Critical theory lesson: Homelessness
This critical theory lesson was originally taught to a group of Chinese teenagers back in 2012 as part of my ELT research studies. It has since been revised and updated.
Show the students the family photo and introduce each member of the family. Explain that this is the Smith family, Alison, David, James and Susan. Do they like this particular family (why or why not?) Do the students think they are a typical or ordinary family (why or why not?) What good things might happen to a family like this? What problems could a family like this have?
Tell the students that David (the father) is currently unemployed and Alison (the mother) works as a nurse. Alison’s hospital is having problems and needs to save money. As a result, many of the nursing staff (including Alison) are being laid off/made redundant (check with students that they are familiar with this term and explain that it is not the same as being fired.)
Now, both David and Alison are unemployed. Elicit from students what they think David and Alison should do? Have students work with a partner and discuss the problem, and consider an action plan for both David and Alison. Provide students with a copy of the Action Plan handout. Encourage each pair to write down action points in their notebooks and consider which would be most important. Point out the following useful phrases on the handout for students to use during their discussions:
When students have completed the action plan, elicit ideas as a class and decide what the most important points for David and Alison are. Ask students what would happen if either or both their parents were unemployed. What could the students do to help their parents in such a situation? What could David and Alison lose if they do not have jobs? Try and elicit that they could ultimately lose their home since they would have no money coming in.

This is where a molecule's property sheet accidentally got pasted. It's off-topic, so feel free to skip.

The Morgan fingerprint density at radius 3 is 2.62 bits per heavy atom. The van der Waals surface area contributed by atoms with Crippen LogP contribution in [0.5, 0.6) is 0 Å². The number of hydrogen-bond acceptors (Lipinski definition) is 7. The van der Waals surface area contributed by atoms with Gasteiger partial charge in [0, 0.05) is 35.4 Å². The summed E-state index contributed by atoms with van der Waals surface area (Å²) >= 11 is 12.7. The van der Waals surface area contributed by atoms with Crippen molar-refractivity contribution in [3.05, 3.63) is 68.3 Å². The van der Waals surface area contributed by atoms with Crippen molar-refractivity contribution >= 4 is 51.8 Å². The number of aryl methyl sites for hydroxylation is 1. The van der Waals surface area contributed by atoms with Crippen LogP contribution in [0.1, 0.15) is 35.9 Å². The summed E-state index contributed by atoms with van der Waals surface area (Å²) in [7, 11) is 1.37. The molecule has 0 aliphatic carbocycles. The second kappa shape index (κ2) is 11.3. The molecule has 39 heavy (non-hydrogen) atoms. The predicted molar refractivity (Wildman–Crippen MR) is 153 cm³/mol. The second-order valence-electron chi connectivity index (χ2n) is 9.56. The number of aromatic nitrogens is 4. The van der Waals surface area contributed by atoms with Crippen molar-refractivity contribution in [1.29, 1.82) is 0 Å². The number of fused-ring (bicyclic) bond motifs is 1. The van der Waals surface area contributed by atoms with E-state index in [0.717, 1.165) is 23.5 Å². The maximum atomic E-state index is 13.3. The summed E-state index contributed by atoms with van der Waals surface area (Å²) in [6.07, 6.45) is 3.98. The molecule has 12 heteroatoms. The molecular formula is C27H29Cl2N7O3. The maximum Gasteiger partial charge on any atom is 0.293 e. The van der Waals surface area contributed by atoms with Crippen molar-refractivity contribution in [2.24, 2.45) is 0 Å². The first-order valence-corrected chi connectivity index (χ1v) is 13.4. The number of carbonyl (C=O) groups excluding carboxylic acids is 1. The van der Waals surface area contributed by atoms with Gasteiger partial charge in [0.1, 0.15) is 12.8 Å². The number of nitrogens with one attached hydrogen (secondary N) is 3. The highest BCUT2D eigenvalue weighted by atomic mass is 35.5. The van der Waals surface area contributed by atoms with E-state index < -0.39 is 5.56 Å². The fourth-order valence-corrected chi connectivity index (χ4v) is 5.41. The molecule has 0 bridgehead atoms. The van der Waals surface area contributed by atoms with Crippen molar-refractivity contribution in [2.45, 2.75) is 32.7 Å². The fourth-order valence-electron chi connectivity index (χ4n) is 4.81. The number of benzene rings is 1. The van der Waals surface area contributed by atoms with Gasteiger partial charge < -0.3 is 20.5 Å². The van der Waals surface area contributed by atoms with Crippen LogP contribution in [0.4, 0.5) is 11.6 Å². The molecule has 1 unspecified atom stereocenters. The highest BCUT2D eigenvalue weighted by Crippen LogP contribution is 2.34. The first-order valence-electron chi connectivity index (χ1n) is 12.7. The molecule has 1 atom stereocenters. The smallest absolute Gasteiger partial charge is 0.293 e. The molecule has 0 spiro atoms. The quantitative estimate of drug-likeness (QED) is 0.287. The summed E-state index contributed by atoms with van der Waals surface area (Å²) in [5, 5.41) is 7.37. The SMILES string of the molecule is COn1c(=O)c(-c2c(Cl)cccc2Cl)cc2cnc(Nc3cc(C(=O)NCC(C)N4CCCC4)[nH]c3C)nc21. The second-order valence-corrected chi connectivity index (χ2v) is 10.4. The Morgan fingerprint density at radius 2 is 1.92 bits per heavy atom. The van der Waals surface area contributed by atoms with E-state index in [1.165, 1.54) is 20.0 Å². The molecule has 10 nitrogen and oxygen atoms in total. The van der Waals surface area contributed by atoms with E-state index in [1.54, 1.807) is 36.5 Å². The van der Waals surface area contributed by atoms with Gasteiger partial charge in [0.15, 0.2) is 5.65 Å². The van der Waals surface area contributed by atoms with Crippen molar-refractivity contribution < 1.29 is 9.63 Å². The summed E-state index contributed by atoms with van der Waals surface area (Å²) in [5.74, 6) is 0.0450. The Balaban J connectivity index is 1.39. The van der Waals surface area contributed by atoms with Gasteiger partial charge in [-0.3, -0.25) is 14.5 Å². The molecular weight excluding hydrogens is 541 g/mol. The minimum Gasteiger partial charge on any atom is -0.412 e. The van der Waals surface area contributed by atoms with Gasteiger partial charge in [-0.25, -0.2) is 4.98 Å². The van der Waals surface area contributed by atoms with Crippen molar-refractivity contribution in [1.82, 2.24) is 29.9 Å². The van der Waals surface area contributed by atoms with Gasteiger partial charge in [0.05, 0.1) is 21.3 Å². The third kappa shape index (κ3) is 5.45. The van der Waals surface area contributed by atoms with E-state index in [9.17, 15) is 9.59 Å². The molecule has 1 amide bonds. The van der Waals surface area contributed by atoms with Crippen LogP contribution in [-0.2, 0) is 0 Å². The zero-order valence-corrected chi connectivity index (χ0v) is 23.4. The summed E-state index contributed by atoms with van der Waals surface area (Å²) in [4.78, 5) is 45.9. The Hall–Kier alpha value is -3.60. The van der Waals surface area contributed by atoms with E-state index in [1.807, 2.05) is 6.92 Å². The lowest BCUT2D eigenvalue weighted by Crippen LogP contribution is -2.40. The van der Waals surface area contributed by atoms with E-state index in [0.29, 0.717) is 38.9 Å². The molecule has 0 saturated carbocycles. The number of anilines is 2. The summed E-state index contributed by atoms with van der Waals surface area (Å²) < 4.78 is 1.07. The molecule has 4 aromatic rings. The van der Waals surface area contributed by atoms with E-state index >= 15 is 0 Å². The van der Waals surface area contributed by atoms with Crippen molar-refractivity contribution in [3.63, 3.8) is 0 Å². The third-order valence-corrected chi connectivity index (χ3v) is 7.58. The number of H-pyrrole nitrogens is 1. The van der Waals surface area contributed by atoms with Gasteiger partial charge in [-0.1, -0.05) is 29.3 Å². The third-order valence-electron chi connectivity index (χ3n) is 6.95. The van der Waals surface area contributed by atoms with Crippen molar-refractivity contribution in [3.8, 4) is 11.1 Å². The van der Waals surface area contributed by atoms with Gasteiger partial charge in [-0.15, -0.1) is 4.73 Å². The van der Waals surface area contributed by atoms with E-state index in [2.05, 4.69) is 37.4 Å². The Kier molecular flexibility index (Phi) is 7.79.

Section B Speaking and Writing
Have students look at the two pictures of houses (the modern housing development and the single detached house). Elicit from the students that they are houses and then ask the students to tell you what the difference is between a house and a home. What makes a house a home? Is the difference significant or quite small? The students can relate to their own experiences if they wish.
House: a building for people to live in, especially one that has a ground floor and one or more upper storeys.
Home: a place where you live permanently, especially as part of a family or household; the family or social unit occupying a permanent space.
Show/Write the above definitions on the IWB/board and ask the students if they can see any further differences between ‘house’ and ‘home’. Provide assistance as necessary but try and elicit that a ‘home’ is more personal and familiar, it has character and is somewhere you should feel safe and secure. Then ask students why having a home is important? Refer back to David and Alison and have students consider whether they think a home is important for them and why. What do the students consider important about their own homes? What makes it a home for them? What do they like about it?
Provide students with the Table B handout.
Check that students are familiar with the vocabulary presented around the table. The photographs of the rooms of the house should be quite familiar to the students but they provide context. First, elicit from the students what is meant by physical, emotional and social needs. Try and have them tell you that physical needs relates to the body and health, emotional relates to happiness and wellbeing and social relates to contact with other people like friends and family. Check that students are clear on the distinctions between each of these categories prior to starting the activity.